I recently wrote in praise of Salt Spring Coffee. So I was happy to patronize their charming UBC location during Northern Voice. I was a little less praiseful, though, after read the sleeve on my hot chocolate:
In case you can’t read it, here’s what it says:
This cup travelled over 2000 kilometers from the forest to your lips. Slow global warming by using a travel mug.
Here’s how I read that:
We’re entirely comfortable selling you an environmentally insensitive product, but want you to feel guilty about giving us your money. Plus, [as filmgoerjuan points out on Flickr] we’ve been unwilling or unable to find a more sustainable source for cups.
I suppose this cheeky chastisement might work with the UBC crowd, but I think it just redirects blame away from the coffee shop to the consumer.
I was going to leave a suggestion in their suggestion box, until I saw this:
That ‘Suggestion Box’ note belongs here:
Passiveagressivenotes.com in corporate culture form!
Oops.. mispelled that –
Good idea–I’ve submitted.
Great! West Coast entitlement, eco-snobbery, and expensive coffee all rolled into one.
Derek Miller, you took the words right out of my mouth.
Darren thanks for posting this, it really shows how people (and companies, it seems) will warp their own sense of virtue to serve their needs.
I disagree. If you frequent coffee shops with any sort of regularity, you likely own 3-6 travel mugs. Bring your own mug, or better yet, take a couple minutes out of your busy lives to sit down and drink a cup of coffee (Euro style). People will go out of their way to make sure their coffee is fair trade, organic, etc. but then buy it to-go in a paper cup. Kudos for this cafe saying it like it is.
btw, I live in Seattle, for whatever group that might put me in that differentiates me from the average Vancouver coffee drinker.
Thanks for the post.
Shane, I think Seattle is the heart of West Coast entitlement, eco-snobbery, and expensive coffee…
Your assumption is that everyone is packing a travel mug, and that is usually not the case.
Don’t get me wrong, I am all about reducing waste (I do use a travel mug, everyday), but Darren is right to point out that the coffee shop has decided to place guilt on the consumer, rather than invest in more sustainable containers for the products they sell for profit.
Indeed, I didn’t want to be protesting too much, but I buy a hot beverage about once every two weeks at the most. And it’s almost always unplanned. So it’s hardly practical for me to haul around a travel mug for the other 325 days of the year.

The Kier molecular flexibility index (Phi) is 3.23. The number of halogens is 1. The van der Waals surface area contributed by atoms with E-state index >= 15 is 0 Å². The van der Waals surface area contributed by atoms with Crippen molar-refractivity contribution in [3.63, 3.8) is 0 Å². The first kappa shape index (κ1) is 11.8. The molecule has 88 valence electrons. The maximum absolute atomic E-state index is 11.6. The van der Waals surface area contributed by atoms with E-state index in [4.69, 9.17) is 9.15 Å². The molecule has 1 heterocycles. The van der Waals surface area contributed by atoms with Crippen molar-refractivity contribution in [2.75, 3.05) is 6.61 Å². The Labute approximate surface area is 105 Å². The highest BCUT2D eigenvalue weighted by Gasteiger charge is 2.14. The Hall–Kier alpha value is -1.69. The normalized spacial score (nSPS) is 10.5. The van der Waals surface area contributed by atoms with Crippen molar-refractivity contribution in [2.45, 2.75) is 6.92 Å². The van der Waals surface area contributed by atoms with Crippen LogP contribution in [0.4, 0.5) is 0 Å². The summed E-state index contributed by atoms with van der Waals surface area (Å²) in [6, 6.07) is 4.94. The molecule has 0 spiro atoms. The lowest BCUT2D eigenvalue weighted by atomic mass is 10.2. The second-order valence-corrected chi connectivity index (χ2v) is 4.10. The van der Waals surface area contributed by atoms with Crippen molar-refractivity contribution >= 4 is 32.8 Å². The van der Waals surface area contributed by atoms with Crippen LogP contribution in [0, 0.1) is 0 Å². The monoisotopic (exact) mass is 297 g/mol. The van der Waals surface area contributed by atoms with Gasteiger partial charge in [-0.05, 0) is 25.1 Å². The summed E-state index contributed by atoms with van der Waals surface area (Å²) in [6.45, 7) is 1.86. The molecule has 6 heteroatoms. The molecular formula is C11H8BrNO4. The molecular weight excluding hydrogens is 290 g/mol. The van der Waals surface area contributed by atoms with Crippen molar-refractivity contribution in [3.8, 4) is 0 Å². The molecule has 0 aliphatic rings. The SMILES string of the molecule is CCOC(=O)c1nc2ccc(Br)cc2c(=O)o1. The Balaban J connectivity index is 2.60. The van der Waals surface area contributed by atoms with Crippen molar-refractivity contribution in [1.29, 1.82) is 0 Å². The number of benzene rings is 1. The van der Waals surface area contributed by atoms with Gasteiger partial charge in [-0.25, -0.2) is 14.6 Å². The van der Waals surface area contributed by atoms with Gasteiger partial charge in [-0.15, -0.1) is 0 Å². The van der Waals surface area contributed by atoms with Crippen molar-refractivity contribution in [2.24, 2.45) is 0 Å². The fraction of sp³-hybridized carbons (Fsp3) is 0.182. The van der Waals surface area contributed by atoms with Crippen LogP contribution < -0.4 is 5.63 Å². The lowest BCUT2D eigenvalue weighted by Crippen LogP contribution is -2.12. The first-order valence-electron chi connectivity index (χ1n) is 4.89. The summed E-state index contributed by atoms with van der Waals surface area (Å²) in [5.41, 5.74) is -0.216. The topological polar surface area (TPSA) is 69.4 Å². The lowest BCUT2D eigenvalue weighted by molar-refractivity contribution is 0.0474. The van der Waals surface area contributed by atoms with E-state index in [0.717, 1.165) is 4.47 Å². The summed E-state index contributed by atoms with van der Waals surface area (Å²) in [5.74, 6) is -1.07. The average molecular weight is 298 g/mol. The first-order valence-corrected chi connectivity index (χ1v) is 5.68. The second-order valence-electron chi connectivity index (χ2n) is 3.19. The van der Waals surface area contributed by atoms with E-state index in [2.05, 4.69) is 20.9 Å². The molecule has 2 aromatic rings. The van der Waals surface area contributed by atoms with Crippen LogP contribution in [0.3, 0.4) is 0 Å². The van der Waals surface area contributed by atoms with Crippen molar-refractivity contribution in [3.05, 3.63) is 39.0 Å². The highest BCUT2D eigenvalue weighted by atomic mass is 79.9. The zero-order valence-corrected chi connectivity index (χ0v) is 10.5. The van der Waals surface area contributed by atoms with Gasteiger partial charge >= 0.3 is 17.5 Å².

Jeff – you mention that the company should invest in more sustainable containers for the products they sell for profit – I am curious what you mean here and what you would suggest?
I have a different read on it: we have to import coffee, and given the ecological cost of doing so, consider minimizing the footprint with a reusable cup.
I don’t mind the spirit of placing the use of the disposable cup in the context of the product it carries, though Salt Spring could put their money where their p-a mouths are by charging extra for the takeout cup and contributing the proceeds to carbon offsets or something along that line.
@Jeff Almost all business is a warping of virtue to serve its needs. That’s why they hide behind phrases like “It’s just business” when they need an out from doing something that’s clearly wrong.
they *do* charge for disposable cups, and the proceeds are going to an environmental non-profit. (i believe they’re in the process of determining which group will get the funds.)
(disclosure: i’m currently interviewing for a job at sscc.)
Well that’s spiffy! Tell them at the interview I think that’s great 🙂
I saw a tweet this week directing me to video footage of Bill Clinton with a disposable coffee cup. I was glad that what he had to say made me forget that I was supposed to go there and be aghast at his eco faux pas.
That being said, I personally drink coffee where it is served. Servings are a lot smaller outside North America.
Why is the company’s responsibility to supply the most sustainable product. You, the consumer, are the one consuming. I admire a company that may offend a consumer or two by pointing out the fact that the act of consumption has consequences rather than painting all green in Corporate Social Responsibility. Don’t kill the messenger … the coffee company may be bringing you the unsustainable product in an unsustainable container, but you, the consumer are the one consuming!
What Todd said.
Salt Spring Island has been trying to do a lot of good work to be more ecologically conscious. Their Carbon Cool page is directly on their landing page, it’s pretty much the very first thing you see. They also have been working a lot on carbon neutral operations.
However, Darren (and everyone else) – since we are speaking about environmental issues, let me guilt you in a more visual way – producing one cup of coffee uses 140 litres of water. Only 0.38% of the world’s water can be used for drinking purposes. Producing coffee has a huge water footprint.
Coffee consumption is not environmentally friendly in the first place 🙂
funny ssicc has decided to move off salt because they could not find suitable roasting quarters after they were denied a rezoning application in a watershed.
yes they have done some good as far as awareness of the plight of growers etc but to ferry beans to an island for roasting where they have to be ferried back off again seemed to be out of alignment of what they preached.
Then to lay a guilt trip on folks who did not want them in the watershed seems to further smack of the ecosnobbery you are talking about.
Good to know about about the 140 litres. I love coffee but know it is not good for me ( I do bring a cup) but now I think I’ll go for my matcha. How much water does that take to create a cup of?
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